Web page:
Bad Dining(?): The Pancake Parlour
by The Editor
There are certain things in life on which you can rely. The sun will rise, your ex- boyfriend/ girlfriend will be a bastard/bitch, and the Pancake Parlour will be open. Such things are inevitable. They are absolutes. Always have been; always will.
While it’s impossible to road test the former two for the greater public, The Canberran decided it best to examine the third. On an unseasonably humid spring day, lunch was taken at the aforementioned downstairs dining institution. Truly this was an act of bravery (or foolishness- your correspondent was unsure). What should one expect of a 27 year old gimmick?
Heading down from the rather untidy bus interchange, the avid diner is presented with a large mirror featuring the feminine image instantly recognisable to anyone who has looked skywards after stumbling out of a club at 5.00am during the Balloon Festival anytime over the last twenty years. There she is, issuing the company slogan (‘Lovely’ – in case you’ve been blind or vegan prior to reading this) while cruelly reflecting your soon-to-be-expanded silhouette. Oh yes, there is definitely a physiological price to be paid for descending these stairs.
The most striking thing about a Tuesday lunch at the Pancake Parlour was the presence of other people. I had honestly expected to eat alone. One solo diner, a bored looking couple and a group of three from a nearby government department constituted the entirety of the customers that day.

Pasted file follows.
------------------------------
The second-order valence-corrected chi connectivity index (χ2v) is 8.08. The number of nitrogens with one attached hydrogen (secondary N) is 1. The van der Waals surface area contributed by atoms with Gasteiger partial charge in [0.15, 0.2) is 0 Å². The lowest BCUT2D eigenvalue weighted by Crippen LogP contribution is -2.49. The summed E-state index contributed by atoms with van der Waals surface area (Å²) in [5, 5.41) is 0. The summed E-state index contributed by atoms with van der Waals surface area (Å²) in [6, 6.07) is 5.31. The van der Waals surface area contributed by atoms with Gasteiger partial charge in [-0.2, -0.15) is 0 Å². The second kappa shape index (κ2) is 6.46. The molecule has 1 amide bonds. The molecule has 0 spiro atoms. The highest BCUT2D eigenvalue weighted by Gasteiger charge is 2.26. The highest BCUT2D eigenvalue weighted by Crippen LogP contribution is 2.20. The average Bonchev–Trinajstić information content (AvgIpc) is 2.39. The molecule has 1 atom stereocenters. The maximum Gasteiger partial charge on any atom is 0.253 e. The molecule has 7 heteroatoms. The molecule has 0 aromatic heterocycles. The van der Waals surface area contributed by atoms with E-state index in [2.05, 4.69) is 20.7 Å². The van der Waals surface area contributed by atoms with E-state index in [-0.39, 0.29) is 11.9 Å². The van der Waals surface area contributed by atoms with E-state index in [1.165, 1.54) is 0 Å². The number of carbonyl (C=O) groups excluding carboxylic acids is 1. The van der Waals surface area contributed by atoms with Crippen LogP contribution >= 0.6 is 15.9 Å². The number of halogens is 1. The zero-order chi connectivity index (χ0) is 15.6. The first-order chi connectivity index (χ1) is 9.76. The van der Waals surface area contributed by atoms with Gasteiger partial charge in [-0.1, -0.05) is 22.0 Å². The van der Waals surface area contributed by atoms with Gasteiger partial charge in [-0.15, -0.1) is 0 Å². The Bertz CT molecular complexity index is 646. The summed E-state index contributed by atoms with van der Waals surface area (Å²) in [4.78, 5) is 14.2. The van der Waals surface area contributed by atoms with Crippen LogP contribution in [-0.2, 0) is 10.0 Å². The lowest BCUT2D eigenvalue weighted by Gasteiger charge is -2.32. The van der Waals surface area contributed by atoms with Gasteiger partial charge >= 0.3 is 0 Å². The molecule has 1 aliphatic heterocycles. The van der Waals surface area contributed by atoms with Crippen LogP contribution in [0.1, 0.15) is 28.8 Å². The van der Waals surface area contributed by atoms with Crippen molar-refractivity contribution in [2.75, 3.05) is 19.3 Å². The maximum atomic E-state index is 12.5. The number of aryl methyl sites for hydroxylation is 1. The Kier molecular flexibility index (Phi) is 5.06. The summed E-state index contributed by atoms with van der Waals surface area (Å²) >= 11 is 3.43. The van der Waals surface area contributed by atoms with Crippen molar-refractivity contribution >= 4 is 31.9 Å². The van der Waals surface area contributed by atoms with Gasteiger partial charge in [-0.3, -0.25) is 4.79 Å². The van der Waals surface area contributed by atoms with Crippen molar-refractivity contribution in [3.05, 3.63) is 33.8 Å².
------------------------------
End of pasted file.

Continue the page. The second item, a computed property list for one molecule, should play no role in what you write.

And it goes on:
Prior to being seated I obediently waited by the ‘Please wait to be seated’ sign, which at this time on this day could only be appreciated by someone with an acute case of agoraphobia. Quickly attended to, I was placed in a booth within visual proximity of all other diners. Admittedly, it was nice to have a sense of community as I embarked on what was surely the eighth deadly sin.
In fitting with the lack of clientele, service was prompt and polite. In fact, I barely had time to peruse what is, to be honest, a fairly confusing menu. Breakfast was almost indistinguishable from any other category of food. I mean, everything has pancakes, so why attempt to categorise any further? All I really needed clarified were the items that came served on a pancake from those that came served in a glass. Simple.
My order was pretty straightforward: The Ham Steak, some Cottage Fries and a half pint of non-alcoholic apple cider. My waiter, upon taking the order, seemed to disappear almost completely, only to occasionally reappear behind the kitchen pass from the waist up like some spectral torso to organise drinks and meals for an unsighted colleague. In the dim light it felt almost spooky.
Soon the food arrived. From reading the menu, the Ham Steak appeared daunting enough. The reality of the meal in front of me bought on a new sense of dread. It had been a long time since I had seen such a confusion of flavours (well, perhaps apart from this), especially at the princely sum of $23.90. I mean, is there anything identifiable on this plate that would get an approving look from your mother?
At this stage it is worth noting the description of the meal, just in case the absolute lack of greenery caused you to pick up on all the elements of the dish: